Other options for Kentucky
After Jackson makes his decision, the only two frontcourt players in the 2020 class with Kentucky scholarship offers will be Greg Brown and Cliff Omoruyi, and both recruits have said they will wait until after the early signing period to make a college choice.
Brown — a 6-8 forward from Austin, Texas, and ranked No. 7 nationally by Rivals — is the son of a former Texas football standout and includes the Longhorns in his final five, along with UK, Auburn, Memphis and North Carolina.
“If all things go right at Texas this year, I think he’ll be playing for Shaka Smart at Texas next year,” Evans said. “I think Memphis actually has a much better chance than people assume. They’ve done a great job recruiting him. And Kentucky, people were surprised they made the list. And, as we know, you can never discount Kentucky in a race for a five-star prospect.”
Evans added that he didn’t see Brown picking UNC or Auburn, calling this recruitment a “three-horse race.”
Omoruyi — a 6-10 center from Nigeria, now playing for the alma mater of Kahlil Whitney and Isaiah Briscoe in New Jersey — is ranked No. 53 overall by Rivals and has several schools on his list.
Evans said a “vital factor” for Omoruyi will be the opportunity to play alongside a top point guard, and he thinks UK will check that box. Even though the Cats lost out on Cunningham — the top point guard prospect in the country — they should have at least one dynamic point guard on next year’s roster. Evans said he thinks Askew will “definitely reclassify” and play for UK next season. He also said Omoruyi and Askew also have a history.
“There actually is a background there between Devin and Cliff. They played (in a camp) and developed a quick rapport,” Evans said. “That’s kind of gone under the radar a bit, but I think getting a guy like Devin really helps with a guy like Cliff.”
He noted that Omoruyi’s college decision is likely a long way off, mentioning Rutgers, UConn, North Carolina State, Arizona State and Memphis as teams with a legitimate shot. Auburn has also been talked about among recruiting insiders as a possible landing spot in recent weeks.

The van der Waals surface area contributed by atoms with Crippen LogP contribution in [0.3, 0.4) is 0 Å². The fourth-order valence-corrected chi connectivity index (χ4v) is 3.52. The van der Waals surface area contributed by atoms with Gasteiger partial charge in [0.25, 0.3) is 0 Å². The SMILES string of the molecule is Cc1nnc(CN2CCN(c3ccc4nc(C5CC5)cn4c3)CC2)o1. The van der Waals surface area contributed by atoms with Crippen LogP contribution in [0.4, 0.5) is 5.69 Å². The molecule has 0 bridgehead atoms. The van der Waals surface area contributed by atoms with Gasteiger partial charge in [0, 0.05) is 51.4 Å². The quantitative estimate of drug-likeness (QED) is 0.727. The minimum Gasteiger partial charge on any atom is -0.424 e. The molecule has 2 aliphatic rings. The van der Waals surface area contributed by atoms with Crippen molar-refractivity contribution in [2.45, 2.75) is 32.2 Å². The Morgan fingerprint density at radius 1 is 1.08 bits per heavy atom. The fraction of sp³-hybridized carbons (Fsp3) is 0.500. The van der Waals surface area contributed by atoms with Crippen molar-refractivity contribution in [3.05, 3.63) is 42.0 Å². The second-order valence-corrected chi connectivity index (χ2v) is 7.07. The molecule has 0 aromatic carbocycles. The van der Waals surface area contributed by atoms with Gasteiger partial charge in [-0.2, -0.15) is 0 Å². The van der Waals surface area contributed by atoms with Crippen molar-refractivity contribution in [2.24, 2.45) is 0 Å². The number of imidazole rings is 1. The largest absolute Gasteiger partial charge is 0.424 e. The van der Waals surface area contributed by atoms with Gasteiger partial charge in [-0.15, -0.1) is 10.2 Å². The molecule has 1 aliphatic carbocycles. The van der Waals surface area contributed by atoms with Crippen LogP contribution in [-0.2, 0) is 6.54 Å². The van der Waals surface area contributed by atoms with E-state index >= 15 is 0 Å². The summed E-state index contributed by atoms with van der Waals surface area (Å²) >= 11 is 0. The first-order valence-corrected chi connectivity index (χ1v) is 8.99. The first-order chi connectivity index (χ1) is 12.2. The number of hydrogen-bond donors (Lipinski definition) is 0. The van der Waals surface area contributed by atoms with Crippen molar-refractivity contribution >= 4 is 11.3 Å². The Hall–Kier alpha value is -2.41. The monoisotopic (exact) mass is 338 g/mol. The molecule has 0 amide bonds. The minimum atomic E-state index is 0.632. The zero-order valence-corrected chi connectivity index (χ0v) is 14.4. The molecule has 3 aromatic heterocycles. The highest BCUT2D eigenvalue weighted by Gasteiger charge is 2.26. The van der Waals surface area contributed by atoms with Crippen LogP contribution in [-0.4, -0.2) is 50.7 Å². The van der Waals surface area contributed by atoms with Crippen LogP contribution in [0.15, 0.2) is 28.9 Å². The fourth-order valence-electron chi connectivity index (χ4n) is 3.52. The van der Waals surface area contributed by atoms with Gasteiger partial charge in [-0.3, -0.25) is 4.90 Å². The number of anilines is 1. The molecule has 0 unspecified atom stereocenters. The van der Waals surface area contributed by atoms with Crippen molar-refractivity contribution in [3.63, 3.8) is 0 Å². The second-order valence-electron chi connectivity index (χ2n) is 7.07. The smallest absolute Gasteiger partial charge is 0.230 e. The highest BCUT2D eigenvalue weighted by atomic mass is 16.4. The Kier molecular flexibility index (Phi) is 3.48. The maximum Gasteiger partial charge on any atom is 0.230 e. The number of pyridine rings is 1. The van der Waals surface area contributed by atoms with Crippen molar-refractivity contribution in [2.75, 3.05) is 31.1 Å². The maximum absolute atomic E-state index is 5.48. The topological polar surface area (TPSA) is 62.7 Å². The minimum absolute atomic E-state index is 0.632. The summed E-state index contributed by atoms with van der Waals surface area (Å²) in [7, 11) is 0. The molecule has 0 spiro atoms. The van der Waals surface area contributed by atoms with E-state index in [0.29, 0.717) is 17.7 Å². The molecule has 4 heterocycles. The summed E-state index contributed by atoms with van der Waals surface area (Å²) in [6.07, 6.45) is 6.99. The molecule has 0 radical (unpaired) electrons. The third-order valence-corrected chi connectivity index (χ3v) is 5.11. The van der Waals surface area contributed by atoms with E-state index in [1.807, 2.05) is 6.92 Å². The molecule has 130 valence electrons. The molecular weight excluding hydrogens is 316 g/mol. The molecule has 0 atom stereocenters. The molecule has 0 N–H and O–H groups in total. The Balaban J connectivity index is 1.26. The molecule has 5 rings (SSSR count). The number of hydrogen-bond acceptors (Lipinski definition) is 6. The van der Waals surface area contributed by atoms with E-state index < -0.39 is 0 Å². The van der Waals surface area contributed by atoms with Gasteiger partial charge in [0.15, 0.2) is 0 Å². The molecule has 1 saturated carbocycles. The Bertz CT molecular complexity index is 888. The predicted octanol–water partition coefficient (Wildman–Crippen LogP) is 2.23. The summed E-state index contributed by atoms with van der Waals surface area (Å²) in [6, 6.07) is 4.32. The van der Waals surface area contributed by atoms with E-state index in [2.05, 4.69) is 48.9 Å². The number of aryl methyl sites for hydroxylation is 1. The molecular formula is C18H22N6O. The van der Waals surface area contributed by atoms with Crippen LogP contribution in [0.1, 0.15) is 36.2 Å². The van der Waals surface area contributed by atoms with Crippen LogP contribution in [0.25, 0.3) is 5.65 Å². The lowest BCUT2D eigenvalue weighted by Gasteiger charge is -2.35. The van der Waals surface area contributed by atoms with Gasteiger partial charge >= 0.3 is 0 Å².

Class of 2021 power forward Paolo Banchero has been constantly discussed as a reclassification candidate — and Evans is currently predicting he will end up at UK — but Banchero has repeatedly shot down those rumors in recent weeks and Evans told the Herald-Leader that he is “99.9 percent” certain Banchero will indeed stick in 2021.
Cade Cunningham commits
The biggest recruiting question on the minds of UK fans for the past few weeks has been: where will Cade Cunningham play in college? The 6-7 point guard from Texas answered that question Tuesday night with his commitment to Oklahoma State, where his brother, Cannen Cunningham, was hired as an assistant coach earlier this year.
Cunningham had narrowed his college choices to Kentucky, Florida, North Carolina, Washington and Oklahoma State.
The Cowboys had long been seen as the favorite in Cunningham’s recruitment, but UK emerged in recent weeks as Oklahoma State’s main competition for his commitment. The Cats hosted Cunningham for an official visit on Big Blue Madness weekend, and John Calipari and Tony Barbee made several trips this fall to see Cunningham at his high school in Florida, as well as meeting with his parents in Texas.
In the end, Cunningham decided to follow his brother to Stillwater.
“This process was stressful for me,” he said in his commitment video Tuesday night. “When my brother took a job at Oklahoma State, most people assumed my decision had been made for me. But my family encouraged me to explore my options and make my own decision, based on what I feel is best for me. ...
“I loved all the schools I visited, and I appreciate each program investing their time and energy into me. To be honest, I was this close to picking a different school, but blood is always thicker than water. Go Pokes.”